Today, fast Internet access comes via a fixed connection — fiber if you can get it, DSL or cable if you can’t. From a technology point of view fiber will always beat wireless. It’s faster today, and both technologies are improving at roughly similar exponential rates.
But fiber requires a right-of-way and that’s complicated. Access to the right-of-way depends on complex legal and regulatory arrangements carried over from historical telephony and/or cable TV services. At best there’s a duopoly, one or more regulators and a large number of vested interests.
Wireless rules and regulations may seem equally complex but, in most countries, wireless services are competitive — sometimes very competitive. Until recently, this competition has focused on mobile voice telephony, yielding vast gains over fixed telephony. As 3G and 3.5G networks are deployed, competition is impacting the way Internet access is delivered.
Recent European experience is illustrative. The 3GSM (News - Alert) communities’ latest HSPA networks routinely deliver more than 1 Mbps downstream and several hundred Kbps upstream — speeds that will only increase with subsequent radio upgrades. At these speeds, 3G data services are routinely used to connect laptop computers to the Internet. Indeed, this is the predominate application for 3G data. A recent study in Finland shows PCs generate 92 percent of all 3G data traffic. The hottest selling 3G devices in the EU are 3G USB modems and, at least anecdotally, people are increasingly disconnecting their laptops from any fixed network.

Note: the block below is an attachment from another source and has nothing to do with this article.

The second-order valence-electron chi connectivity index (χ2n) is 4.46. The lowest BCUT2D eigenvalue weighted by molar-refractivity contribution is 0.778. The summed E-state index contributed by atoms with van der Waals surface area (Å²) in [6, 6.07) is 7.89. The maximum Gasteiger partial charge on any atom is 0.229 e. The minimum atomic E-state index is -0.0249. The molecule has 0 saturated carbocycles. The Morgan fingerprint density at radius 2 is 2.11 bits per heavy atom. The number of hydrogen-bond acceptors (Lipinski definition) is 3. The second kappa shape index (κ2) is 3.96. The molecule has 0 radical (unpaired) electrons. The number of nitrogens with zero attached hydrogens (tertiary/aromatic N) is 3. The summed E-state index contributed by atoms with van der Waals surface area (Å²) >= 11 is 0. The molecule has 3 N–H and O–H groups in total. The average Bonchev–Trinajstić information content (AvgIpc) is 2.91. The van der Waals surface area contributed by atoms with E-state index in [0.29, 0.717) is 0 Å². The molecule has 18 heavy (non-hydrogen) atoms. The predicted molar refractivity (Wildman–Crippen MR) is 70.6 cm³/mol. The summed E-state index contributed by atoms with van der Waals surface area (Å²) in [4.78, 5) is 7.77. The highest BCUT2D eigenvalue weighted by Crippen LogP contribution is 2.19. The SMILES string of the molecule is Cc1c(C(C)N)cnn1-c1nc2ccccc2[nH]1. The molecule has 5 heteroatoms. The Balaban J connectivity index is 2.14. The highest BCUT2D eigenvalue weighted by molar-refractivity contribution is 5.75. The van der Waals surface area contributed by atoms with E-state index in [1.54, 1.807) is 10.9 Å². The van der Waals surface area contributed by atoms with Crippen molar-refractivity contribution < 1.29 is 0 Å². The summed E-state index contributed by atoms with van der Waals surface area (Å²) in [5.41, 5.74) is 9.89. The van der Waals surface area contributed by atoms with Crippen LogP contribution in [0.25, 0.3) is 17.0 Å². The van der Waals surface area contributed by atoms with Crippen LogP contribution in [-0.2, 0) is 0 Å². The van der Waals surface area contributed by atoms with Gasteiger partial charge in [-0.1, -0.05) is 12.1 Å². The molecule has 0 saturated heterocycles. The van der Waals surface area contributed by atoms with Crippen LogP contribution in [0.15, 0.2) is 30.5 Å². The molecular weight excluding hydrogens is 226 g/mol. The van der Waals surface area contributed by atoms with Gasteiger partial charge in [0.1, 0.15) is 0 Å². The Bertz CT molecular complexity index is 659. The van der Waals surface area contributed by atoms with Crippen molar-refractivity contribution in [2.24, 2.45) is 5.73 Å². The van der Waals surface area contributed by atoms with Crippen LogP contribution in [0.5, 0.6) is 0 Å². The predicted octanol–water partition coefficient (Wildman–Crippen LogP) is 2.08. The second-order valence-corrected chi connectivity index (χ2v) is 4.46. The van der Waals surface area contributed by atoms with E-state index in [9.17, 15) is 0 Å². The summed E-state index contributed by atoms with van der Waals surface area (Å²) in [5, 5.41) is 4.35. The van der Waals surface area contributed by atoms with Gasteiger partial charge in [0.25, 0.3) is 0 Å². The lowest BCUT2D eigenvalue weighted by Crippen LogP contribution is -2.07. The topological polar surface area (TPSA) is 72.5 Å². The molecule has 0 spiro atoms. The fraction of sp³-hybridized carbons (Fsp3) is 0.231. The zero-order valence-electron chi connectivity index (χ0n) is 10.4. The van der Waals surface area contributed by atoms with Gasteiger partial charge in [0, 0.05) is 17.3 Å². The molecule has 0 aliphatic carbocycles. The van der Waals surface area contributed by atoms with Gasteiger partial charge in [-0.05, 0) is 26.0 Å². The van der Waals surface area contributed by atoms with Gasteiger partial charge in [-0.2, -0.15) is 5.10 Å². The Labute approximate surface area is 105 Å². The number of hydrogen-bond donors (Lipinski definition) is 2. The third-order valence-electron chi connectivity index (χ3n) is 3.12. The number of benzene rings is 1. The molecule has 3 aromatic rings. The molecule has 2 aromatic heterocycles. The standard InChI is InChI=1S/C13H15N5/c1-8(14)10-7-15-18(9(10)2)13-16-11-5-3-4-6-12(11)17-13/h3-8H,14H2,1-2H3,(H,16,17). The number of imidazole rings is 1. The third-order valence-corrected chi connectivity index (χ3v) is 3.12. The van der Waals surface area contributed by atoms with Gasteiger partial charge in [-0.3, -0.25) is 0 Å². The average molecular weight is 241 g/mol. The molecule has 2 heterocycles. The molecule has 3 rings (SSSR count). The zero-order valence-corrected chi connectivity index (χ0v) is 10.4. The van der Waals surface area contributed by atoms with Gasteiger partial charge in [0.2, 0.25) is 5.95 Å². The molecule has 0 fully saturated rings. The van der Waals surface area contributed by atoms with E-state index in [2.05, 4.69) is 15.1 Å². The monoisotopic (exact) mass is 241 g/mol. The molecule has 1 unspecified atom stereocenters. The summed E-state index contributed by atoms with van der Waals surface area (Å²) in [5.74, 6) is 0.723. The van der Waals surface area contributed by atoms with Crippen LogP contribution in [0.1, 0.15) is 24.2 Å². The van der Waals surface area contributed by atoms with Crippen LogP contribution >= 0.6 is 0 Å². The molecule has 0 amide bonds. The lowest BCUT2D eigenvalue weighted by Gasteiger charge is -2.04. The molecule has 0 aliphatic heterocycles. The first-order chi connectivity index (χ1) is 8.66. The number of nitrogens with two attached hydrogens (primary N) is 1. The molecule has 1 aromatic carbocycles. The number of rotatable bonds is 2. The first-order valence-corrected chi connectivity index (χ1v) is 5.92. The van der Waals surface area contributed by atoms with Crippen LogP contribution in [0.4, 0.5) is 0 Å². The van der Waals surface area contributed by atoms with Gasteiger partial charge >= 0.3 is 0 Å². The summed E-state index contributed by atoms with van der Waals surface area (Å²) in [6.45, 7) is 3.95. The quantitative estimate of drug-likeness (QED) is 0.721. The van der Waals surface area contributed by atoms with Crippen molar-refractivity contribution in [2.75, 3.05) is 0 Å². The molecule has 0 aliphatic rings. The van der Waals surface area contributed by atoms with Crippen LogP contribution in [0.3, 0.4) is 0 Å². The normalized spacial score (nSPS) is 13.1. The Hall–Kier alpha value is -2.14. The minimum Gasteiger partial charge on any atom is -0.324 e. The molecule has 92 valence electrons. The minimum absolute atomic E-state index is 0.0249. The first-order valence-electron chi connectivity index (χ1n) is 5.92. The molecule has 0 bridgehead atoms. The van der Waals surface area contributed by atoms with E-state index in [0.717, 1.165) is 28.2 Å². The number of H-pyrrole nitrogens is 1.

What Role WiMAX (News - Alert)?
Today’s WiMAX technology is ahead of HSPA and HSPA+. Only with 3GSM’s Long Term Evolution (LTE) technology will the 3GSM community catch up. However, 3GSM has an overwhelming lead in adoption — literally billions of users. Over 1 billion new terminal devices (phones and modems) are manufactured each year, so 3GSM technology leads to high-volume, low-cost consumer devices.
The second most widely adopted wireless technology is WiFi (News - Alert) with hundreds of millions of devices made per year. By comparison, WiMAX may reach 12 to 15 million users by 2010. Technology leadership is not enough. Qualcom’s CDMA technology has had technical leadership for more than 15 years and yet has less than 15 percent market share and is losing ground to the promise of LTE (News - Alert).
As long as 3GSM and WiFi keep evolving, it will be difficult for WiMAX or any other new technology to catch up. Both network equipment and terminal devices cost more when volumes are low. WiMAX will gain a foothold, just as CDMA2000 did, but it’s hard to see WiMAX doing better marketwise than CDMA2000.
The good news is that fixed-mobile substitution in Internet access will put pressure on the fixed Internet access monopolists to offer more speed and/or lower costs.
Brough Turner (News - Alert) is Senior VP of Technology, CTO and Co-Founder of NMS Communications.
Brough Turner, co-founder and CTO of NMS Communications, writes the Next Wave Redux column for TMCnet. To read more of Brough�s articles, please visit his columnist page.
Edited by Erik Linask